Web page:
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Significant High Impact Winter Storm Is Still Possible From Late Friday Night Through Saturday Night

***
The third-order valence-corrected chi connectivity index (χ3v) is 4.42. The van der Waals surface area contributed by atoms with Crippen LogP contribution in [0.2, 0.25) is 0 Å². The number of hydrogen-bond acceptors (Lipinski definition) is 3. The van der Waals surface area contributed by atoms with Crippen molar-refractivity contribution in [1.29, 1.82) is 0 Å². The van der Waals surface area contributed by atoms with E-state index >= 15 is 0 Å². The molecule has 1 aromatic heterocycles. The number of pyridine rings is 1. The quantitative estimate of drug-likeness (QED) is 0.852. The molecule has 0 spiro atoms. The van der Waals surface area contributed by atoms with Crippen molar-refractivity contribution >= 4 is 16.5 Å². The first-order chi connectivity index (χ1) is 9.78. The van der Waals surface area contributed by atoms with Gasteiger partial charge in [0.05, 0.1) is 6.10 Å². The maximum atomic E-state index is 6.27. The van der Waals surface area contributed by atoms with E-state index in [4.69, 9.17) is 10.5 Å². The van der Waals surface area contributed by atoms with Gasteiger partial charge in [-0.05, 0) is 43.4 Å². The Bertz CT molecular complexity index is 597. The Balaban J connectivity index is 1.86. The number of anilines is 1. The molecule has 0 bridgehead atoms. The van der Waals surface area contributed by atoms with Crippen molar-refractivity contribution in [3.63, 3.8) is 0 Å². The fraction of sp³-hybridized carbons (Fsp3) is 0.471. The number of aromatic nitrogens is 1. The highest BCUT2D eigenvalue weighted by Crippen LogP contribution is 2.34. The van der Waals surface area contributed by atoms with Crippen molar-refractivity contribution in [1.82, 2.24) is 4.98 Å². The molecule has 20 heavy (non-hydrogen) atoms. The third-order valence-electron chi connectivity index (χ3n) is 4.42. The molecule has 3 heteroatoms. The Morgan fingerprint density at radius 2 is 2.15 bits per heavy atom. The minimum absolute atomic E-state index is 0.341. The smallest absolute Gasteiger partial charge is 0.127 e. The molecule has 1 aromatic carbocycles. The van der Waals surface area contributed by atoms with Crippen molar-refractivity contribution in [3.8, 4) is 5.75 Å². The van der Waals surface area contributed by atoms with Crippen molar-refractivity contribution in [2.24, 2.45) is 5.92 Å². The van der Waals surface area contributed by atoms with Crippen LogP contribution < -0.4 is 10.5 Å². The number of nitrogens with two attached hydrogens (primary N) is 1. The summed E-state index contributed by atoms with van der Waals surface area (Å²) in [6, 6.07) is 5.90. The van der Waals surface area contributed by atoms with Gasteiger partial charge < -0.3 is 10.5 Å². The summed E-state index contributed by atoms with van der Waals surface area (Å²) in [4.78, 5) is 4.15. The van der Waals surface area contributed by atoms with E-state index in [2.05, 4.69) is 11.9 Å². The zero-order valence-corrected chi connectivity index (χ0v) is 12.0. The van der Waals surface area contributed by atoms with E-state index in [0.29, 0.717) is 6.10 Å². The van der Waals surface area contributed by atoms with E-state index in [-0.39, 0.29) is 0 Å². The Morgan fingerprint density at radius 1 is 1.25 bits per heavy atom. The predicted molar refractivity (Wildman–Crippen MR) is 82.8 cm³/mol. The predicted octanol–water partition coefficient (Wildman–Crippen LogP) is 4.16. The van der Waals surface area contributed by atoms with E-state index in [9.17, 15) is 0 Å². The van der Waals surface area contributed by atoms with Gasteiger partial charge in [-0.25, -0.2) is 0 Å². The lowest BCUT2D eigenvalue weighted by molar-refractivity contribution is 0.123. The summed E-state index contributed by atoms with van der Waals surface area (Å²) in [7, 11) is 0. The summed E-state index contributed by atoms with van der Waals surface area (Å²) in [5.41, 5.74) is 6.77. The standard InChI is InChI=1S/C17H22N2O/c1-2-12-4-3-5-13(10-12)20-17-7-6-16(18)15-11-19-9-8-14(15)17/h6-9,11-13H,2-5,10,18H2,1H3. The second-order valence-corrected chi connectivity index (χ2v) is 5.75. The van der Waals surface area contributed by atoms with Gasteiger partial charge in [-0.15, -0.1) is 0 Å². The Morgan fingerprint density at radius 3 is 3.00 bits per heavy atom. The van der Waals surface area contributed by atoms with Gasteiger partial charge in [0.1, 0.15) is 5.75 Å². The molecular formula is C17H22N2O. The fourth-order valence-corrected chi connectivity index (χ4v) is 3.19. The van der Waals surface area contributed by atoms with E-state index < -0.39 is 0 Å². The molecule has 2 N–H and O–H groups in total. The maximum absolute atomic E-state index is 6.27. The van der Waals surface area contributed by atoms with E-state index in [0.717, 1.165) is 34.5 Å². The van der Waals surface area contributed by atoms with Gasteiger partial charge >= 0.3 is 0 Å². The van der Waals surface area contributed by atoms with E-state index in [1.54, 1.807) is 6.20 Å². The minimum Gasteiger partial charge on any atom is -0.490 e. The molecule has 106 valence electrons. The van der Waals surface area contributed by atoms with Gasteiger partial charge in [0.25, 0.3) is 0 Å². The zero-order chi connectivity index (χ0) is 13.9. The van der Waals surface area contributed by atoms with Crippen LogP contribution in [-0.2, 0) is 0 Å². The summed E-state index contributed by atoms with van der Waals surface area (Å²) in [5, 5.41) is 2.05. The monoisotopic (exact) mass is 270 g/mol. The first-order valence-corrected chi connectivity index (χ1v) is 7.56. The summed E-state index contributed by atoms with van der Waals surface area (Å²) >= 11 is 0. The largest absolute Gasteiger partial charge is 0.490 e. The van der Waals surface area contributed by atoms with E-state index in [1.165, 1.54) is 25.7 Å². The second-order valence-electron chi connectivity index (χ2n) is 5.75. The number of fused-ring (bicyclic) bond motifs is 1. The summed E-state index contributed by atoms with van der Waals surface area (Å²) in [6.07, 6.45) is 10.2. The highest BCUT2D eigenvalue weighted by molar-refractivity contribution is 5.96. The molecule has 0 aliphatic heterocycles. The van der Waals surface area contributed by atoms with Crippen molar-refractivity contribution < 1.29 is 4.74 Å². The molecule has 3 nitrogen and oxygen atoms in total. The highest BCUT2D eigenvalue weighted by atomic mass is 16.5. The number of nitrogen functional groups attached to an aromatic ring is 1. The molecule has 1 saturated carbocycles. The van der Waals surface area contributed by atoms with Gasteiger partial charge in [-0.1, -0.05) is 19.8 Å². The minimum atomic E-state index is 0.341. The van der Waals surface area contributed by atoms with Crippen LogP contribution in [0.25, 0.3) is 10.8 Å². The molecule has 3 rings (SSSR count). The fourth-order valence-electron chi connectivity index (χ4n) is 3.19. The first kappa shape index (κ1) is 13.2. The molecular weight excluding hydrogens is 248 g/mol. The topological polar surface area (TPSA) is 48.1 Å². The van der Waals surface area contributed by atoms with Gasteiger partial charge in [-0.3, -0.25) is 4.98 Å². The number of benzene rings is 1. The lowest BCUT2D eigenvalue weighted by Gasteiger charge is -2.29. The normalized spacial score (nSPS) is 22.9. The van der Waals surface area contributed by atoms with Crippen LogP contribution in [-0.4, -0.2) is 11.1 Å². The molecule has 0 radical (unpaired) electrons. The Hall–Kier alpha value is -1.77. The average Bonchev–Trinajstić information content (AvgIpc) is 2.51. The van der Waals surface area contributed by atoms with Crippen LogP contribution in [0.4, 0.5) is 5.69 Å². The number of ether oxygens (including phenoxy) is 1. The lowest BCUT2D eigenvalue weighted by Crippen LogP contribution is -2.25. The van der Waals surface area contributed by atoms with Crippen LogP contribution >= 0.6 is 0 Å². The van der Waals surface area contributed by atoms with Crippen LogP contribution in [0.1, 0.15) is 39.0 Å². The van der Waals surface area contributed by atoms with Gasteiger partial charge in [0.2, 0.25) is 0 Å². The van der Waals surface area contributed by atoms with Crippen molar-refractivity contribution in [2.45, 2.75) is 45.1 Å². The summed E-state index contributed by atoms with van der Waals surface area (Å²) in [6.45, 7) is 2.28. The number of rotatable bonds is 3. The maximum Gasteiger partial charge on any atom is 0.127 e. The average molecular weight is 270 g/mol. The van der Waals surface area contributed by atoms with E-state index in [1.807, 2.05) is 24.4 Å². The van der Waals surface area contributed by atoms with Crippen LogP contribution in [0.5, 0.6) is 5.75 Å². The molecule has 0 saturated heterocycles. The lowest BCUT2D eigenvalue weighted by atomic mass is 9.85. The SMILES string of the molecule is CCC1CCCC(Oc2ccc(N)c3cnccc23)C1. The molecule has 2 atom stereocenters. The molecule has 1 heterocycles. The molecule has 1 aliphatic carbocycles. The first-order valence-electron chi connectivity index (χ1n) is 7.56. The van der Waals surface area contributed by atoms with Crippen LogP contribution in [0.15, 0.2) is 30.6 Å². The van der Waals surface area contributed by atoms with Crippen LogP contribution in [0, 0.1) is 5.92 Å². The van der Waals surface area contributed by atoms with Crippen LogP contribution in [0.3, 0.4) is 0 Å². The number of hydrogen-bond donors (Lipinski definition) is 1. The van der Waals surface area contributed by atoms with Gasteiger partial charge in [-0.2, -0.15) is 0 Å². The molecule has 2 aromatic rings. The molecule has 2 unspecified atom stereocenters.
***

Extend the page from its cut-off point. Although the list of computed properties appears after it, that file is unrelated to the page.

For This Afternoon: Cloudy skies are expected to begin the afternoon with skies gradually becoming partly cloudy by mid and late afternoon. High temperatures this afternoon will be between 35 and 40 Degrees. Tonight: Colder air will begin to work into the region tonight. Skies tonight will be clear with low temperatures near 10 Degrees. Wednesday: An area of high pressure will push yet another round of Arctic air into the area on Wednesday. Skies on Wednesday will be sunny with high temperatures near 20 Degrees. Northwest winds gusting up to 20 mph at times will produce wind chill temperatures of between Zero and 10 Degrees throughout the day. Wednesday Night & Thursday: Clear skies with very cold and windy conditions are expected on Wednesday night. Low temperatures Wednesday night will be near Zero. Northwest winds will gust up to 20 to 30 mph at times with wind chill temperatures of 10 to 20 below zero expected. A sunny and cold day is expected on Thursday with high temperatures near 25 Degrees. Friday: An Arctic cold front will push through the region on Friday bringing with it some snow shower activity during the afternoon. High temperatures Friday will be near 35Degrees. A Significant, High Impact Winter Storm Continues To Be Possible From Late Friday Night Through Saturday & Saturday Night: The potential continues to be there for a high impact significant winter storm across Western and Central Mass late Friday night and Saturday. An area of low pressure is expected to take shape near the North Carolina and South Carolina coast during Friday and then move northeastward during Friday night and Saturday. The big questions continues to be where will this storm track in relation to Southern New England and how intense will this storm be. First of all, I think that all indications are that this storm system will undergo rapid intensification during Friday, Friday night and Saturday. The question then becomes how close will it track to the Southern New England coast and that’s where we see a big increase in the uncertainty of the forecast. Some of the weather forecast guidance merge the northern and southern branches of the Jet Stream over the eastern United States leading to an intense storm system to track very close to, if not right over the Cape or Nantucket. This type of track would lead to major impacts in the way of heavy snow (1 to 2 feet of accumulation), gusty winds of up to 40 mph and blizzard conditions Saturday into Saturday night. Other weather forecast guidance forecasts that the northern and southern branches of the Jet Stream will remain separate and not merge. This causes the storm system to not come all the way up the coast, but instead track to the southeast of Nantucket. This sort of track would lead to a light to moderate snowfall (2 to 5 inches of accumulation). It should be noted that the guidance that are showing this type of scenario is in the minority and even they seem to be trending towards the much more major snowstorm. Here Are My Thoughts: I think there is a steadily increasing risk for a major, high impact winter storm across most of, if not all of Western and Central Mass. It’s possible that areas near and west of I-91 could miss out on the really heavy accumulations, but that remains to be seen. Also, I think Central Mass has a much higher chance of seeing heavy to very heavy snow accumulations than Western Mass due to the proximity to the track of the storm system. At this point, I think that we’ll see snow develop across Western and Central Mass by midnight Friday night and then continue right through all day Saturday and most of, if not all of Saturday night. This could be a prolonged snowfall that lasts 24 to 30 consecutive hours. The worst part of the storm looks to be from about late Saturday morning through all of Saturday afternoon. During this time, we may see heavy snow with snow rates of at least 1 to 2 inches per hour, gusty north to northeast winds (gusts to 25-35 mph at times) and the potential for quite a bit of blowing and drifting snow and blizzard conditions at times. My First Very Preliminary Call On Snow Amounts are for AT LEAST 4 to 8 inches of snow accumulation across Western Mass; AT LEAST 6 to 12 inches of snow accumulation across areas of Central Mass that are west of I-395 & west of I-190 and AT LEAST 8 to 14 inches of snow accumulation across areas of Central Mass that are along and east of I-395 and along and east of I-190. Be aware that my methodology with these types of storms are that I start low with the forecast accumulations and adjust upward as needed. I plan on posting the first snowfall forecast map for this storm tomorrow. My Recommendation To Everyone Is to prepare for a high impact winter storm that does have the very real potential to bring 1 to 2 feet of snow accumulation, blowing and drifting snow and blizzard conditions at times late Friday night through all day Saturday and all of Saturday night. I continue to watch this storm extremely closely and will continue to have frequent updates as needed.

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